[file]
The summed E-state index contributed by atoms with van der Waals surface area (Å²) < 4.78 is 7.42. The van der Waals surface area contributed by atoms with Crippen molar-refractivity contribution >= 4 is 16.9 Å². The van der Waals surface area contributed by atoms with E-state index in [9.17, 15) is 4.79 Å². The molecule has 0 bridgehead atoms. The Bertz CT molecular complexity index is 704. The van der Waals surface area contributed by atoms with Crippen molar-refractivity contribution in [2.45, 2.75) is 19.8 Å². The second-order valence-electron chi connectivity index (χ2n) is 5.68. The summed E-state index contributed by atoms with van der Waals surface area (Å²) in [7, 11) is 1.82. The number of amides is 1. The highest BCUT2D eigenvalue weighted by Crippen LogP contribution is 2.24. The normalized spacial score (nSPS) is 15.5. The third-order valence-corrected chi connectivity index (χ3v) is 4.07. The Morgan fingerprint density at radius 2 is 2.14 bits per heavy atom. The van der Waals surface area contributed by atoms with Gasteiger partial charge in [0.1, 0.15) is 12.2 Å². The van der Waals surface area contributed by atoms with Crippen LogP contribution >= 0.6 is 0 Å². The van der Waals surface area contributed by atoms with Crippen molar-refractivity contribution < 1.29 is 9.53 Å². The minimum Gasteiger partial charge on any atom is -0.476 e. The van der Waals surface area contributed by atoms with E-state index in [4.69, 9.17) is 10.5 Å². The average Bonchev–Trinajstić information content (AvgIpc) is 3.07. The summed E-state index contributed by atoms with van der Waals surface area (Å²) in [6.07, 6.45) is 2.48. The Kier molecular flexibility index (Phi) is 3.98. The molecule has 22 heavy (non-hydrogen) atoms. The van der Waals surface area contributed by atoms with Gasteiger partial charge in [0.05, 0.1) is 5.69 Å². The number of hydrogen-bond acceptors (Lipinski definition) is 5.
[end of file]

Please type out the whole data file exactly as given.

The summed E-state index contributed by atoms with van der Waals surface area (Å²) < 4.78 is 7.42. The van der Waals surface area contributed by atoms with Crippen molar-refractivity contribution >= 4 is 16.9 Å². The van der Waals surface area contributed by atoms with E-state index in [9.17, 15) is 4.79 Å². The molecule has 0 bridgehead atoms. The Bertz CT molecular complexity index is 704. The van der Waals surface area contributed by atoms with Crippen molar-refractivity contribution in [2.45, 2.75) is 19.8 Å². The second-order valence-electron chi connectivity index (χ2n) is 5.68. The summed E-state index contributed by atoms with van der Waals surface area (Å²) in [7, 11) is 1.82. The number of amides is 1. The highest BCUT2D eigenvalue weighted by Crippen LogP contribution is 2.24. The normalized spacial score (nSPS) is 15.5. The third-order valence-corrected chi connectivity index (χ3v) is 4.07. The Morgan fingerprint density at radius 2 is 2.14 bits per heavy atom. The van der Waals surface area contributed by atoms with Gasteiger partial charge in [0.1, 0.15) is 12.2 Å². The van der Waals surface area contributed by atoms with Crippen LogP contribution >= 0.6 is 0 Å². The van der Waals surface area contributed by atoms with Crippen molar-refractivity contribution < 1.29 is 9.53 Å². The minimum Gasteiger partial charge on any atom is -0.476 e. The van der Waals surface area contributed by atoms with E-state index in [4.69, 9.17) is 10.5 Å². The average Bonchev–Trinajstić information content (AvgIpc) is 3.07. The summed E-state index contributed by atoms with van der Waals surface area (Å²) in [6.07, 6.45) is 2.48. The Kier molecular flexibility index (Phi) is 3.98. The molecule has 22 heavy (non-hydrogen) atoms. The van der Waals surface area contributed by atoms with Gasteiger partial charge in [0.05, 0.1) is 5.69 Å². The number of hydrogen-bond acceptors (Lipinski definition) is 5.